potato types

How to Choose the Right Potato (for the Right Recipe)

When cooked, potatoes are generally categorized taste-wise as floury or waxy. What determines that texture, is directly related to the amount of starch the potato contains.

A potato is about 75% water, 20% carbohydrate (starch), and 5% protein. The amount of starch in a potato can range from 16-22%, with a lower starch content meaning that the potato will be firm, and waxy in texture while those with a a higher content are drier and fluffier.

Once you understand how a potatoes starch content affects it once it has been cooked, you will be able to choose the right potato variety for your recipe

Each variety of potato (and there are hundreds!) has a varying degree of starch. So choosing the right potato for the right recipe makes all the difference in your dish being a success or a disappointment.

Starch determines the potatoes purpose

What would you prefer – mashed potatoes that are smooth and creamy, or lumpy? Potato salad with firm chunks of potatoes, or those that fall apart as soon as you try and spear them with your fork? Once you understand how a potatoes starch content affects it once it has been cooked, you will be able to choose the right potato variety for your recipe.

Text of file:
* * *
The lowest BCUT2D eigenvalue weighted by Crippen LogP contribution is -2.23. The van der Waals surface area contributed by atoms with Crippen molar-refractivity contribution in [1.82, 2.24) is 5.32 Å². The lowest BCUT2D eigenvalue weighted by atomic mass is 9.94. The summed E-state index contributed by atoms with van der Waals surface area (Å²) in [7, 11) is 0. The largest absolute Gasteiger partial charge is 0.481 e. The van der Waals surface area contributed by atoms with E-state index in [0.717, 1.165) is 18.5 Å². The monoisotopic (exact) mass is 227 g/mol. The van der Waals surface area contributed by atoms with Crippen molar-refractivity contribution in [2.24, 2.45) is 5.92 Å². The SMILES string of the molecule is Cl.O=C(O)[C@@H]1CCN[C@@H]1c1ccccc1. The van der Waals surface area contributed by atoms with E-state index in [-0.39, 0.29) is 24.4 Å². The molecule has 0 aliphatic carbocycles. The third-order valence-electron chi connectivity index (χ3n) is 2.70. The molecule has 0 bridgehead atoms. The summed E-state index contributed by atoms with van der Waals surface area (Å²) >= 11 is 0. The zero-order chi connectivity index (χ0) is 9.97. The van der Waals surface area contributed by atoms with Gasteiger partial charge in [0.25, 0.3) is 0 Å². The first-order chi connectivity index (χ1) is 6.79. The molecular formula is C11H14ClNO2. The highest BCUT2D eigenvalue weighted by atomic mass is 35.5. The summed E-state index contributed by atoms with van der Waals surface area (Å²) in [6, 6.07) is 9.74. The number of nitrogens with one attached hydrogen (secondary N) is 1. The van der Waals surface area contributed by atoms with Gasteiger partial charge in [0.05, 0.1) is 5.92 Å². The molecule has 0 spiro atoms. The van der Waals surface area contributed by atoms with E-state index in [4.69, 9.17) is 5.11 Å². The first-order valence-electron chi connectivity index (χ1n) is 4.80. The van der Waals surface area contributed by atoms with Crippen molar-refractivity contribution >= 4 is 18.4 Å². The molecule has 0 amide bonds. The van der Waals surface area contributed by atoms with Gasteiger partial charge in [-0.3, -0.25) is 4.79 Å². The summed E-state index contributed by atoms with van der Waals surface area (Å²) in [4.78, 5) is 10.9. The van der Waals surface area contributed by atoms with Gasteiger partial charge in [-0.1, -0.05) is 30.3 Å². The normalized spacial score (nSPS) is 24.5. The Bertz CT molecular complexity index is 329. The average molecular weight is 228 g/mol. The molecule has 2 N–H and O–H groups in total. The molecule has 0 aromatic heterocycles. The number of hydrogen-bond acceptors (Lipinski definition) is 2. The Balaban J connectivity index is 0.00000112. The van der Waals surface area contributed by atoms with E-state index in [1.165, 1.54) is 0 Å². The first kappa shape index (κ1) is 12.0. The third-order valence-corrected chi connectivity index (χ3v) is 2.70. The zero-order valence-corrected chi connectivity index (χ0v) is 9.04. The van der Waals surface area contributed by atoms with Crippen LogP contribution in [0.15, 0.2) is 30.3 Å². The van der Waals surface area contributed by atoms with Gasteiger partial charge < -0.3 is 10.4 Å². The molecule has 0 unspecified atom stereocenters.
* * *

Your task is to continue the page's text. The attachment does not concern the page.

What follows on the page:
High-starch, low moisture  (russet, Idaho) – Once cooked these potatoes are light and fluffy with a  crumbly and mealy texture. Best for baking, mashing, and frying because all those starch molecules burst once cooked meaning they are readily available to absorb liquids (like adding butter and milk for mashed potatoes). But because of their ability to readily absorb water, when boiled these types of potatoes will be quite mushy and fall apart. So best not to use for dishes like potato salad where you want the potato to retain its shape. Another great use for this type of potato is when you want to thicken a soup. As the soup simmers, the small chunks of potatoes begin to break apart causing them to release their starch granules into the broth and thicken it. High-starch potatoes are perfect to make french fries – as the starch granules start to swell on their outsides once they begin cooking, moisture is pulled from their centers. Ending up with a crispy outside (which prevents the oil from being absorbed) and fluffy dry interior.